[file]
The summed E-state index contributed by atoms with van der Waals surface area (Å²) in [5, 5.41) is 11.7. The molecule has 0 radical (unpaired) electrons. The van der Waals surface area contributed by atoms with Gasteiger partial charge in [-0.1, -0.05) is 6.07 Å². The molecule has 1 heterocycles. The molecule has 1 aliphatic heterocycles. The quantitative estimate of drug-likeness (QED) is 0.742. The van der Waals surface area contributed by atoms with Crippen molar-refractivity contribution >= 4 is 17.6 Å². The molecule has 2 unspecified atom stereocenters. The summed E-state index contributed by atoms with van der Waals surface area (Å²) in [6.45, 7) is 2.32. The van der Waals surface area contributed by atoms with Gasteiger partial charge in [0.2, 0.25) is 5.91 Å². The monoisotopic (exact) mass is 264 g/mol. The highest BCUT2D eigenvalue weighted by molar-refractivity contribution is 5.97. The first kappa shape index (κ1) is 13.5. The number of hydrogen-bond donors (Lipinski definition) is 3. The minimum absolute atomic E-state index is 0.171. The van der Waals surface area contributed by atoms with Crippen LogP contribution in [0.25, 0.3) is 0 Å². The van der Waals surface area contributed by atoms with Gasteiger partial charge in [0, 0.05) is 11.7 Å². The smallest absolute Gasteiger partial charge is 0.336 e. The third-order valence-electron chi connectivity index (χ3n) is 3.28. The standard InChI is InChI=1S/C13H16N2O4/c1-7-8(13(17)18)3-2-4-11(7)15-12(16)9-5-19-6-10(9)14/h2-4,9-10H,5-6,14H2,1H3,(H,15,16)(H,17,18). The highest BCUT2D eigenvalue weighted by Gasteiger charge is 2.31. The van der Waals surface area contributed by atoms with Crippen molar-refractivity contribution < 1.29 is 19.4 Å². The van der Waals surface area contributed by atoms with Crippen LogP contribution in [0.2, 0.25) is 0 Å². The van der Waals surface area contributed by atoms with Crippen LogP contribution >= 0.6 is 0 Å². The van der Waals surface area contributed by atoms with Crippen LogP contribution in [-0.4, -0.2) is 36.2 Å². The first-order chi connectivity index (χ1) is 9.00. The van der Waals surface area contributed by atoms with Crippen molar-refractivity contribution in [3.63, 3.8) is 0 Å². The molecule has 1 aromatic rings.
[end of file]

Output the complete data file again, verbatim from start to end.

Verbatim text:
The summed E-state index contributed by atoms with van der Waals surface area (Å²) in [5, 5.41) is 11.7. The molecule has 0 radical (unpaired) electrons. The van der Waals surface area contributed by atoms with Gasteiger partial charge in [-0.1, -0.05) is 6.07 Å². The molecule has 1 heterocycles. The molecule has 1 aliphatic heterocycles. The quantitative estimate of drug-likeness (QED) is 0.742. The van der Waals surface area contributed by atoms with Crippen molar-refractivity contribution >= 4 is 17.6 Å². The molecule has 2 unspecified atom stereocenters. The summed E-state index contributed by atoms with van der Waals surface area (Å²) in [6.45, 7) is 2.32. The van der Waals surface area contributed by atoms with Gasteiger partial charge in [0.2, 0.25) is 5.91 Å². The monoisotopic (exact) mass is 264 g/mol. The highest BCUT2D eigenvalue weighted by molar-refractivity contribution is 5.97. The first kappa shape index (κ1) is 13.5. The number of hydrogen-bond donors (Lipinski definition) is 3. The minimum absolute atomic E-state index is 0.171. The van der Waals surface area contributed by atoms with Crippen LogP contribution in [0.25, 0.3) is 0 Å². The van der Waals surface area contributed by atoms with Gasteiger partial charge in [0, 0.05) is 11.7 Å². The smallest absolute Gasteiger partial charge is 0.336 e. The third-order valence-electron chi connectivity index (χ3n) is 3.28. The standard InChI is InChI=1S/C13H16N2O4/c1-7-8(13(17)18)3-2-4-11(7)15-12(16)9-5-19-6-10(9)14/h2-4,9-10H,5-6,14H2,1H3,(H,15,16)(H,17,18). The highest BCUT2D eigenvalue weighted by Gasteiger charge is 2.31. The van der Waals surface area contributed by atoms with Crippen molar-refractivity contribution < 1.29 is 19.4 Å². The van der Waals surface area contributed by atoms with Crippen LogP contribution in [0.2, 0.25) is 0 Å². The van der Waals surface area contributed by atoms with Crippen LogP contribution >= 0.6 is 0 Å². The van der Waals surface area contributed by atoms with Crippen LogP contribution in [-0.4, -0.2) is 36.2 Å². The first-order chi connectivity index (χ1) is 9.00. The van der Waals surface area contributed by atoms with Crippen molar-refractivity contribution in [3.63, 3.8) is 0 Å². The molecule has 1 aromatic rings.